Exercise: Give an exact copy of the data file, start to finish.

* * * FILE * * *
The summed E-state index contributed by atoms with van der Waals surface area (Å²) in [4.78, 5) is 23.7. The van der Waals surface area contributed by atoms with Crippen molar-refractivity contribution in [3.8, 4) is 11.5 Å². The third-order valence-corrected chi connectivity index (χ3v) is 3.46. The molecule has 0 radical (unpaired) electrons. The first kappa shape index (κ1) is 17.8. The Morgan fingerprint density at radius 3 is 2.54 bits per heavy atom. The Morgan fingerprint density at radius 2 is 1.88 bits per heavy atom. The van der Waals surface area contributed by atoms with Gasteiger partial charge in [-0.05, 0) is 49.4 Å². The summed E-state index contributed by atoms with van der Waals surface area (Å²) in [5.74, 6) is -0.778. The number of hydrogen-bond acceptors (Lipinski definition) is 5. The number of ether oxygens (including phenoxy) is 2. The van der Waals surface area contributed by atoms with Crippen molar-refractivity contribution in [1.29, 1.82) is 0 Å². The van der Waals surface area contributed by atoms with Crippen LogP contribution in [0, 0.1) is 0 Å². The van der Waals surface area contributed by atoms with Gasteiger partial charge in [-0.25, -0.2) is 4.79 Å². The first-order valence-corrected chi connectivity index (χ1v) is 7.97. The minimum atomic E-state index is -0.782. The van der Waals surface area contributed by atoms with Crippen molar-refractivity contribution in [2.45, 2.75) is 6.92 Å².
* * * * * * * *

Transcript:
The summed E-state index contributed by atoms with van der Waals surface area (Å²) in [4.78, 5) is 23.7. The van der Waals surface area contributed by atoms with Crippen molar-refractivity contribution in [3.8, 4) is 11.5 Å². The third-order valence-corrected chi connectivity index (χ3v) is 3.46. The molecule has 0 radical (unpaired) electrons. The first kappa shape index (κ1) is 17.8. The Morgan fingerprint density at radius 3 is 2.54 bits per heavy atom. The Morgan fingerprint density at radius 2 is 1.88 bits per heavy atom. The van der Waals surface area contributed by atoms with Gasteiger partial charge in [-0.05, 0) is 49.4 Å². The summed E-state index contributed by atoms with van der Waals surface area (Å²) in [5.74, 6) is -0.778. The number of hydrogen-bond acceptors (Lipinski definition) is 5. The number of ether oxygens (including phenoxy) is 2. The van der Waals surface area contributed by atoms with Crippen molar-refractivity contribution in [1.29, 1.82) is 0 Å². The van der Waals surface area contributed by atoms with Crippen LogP contribution in [0, 0.1) is 0 Å². The van der Waals surface area contributed by atoms with Gasteiger partial charge in [-0.25, -0.2) is 4.79 Å². The first-order valence-corrected chi connectivity index (χ1v) is 7.97. The minimum atomic E-state index is -0.782. The van der Waals surface area contributed by atoms with Crippen molar-refractivity contribution in [2.45, 2.75) is 6.92 Å².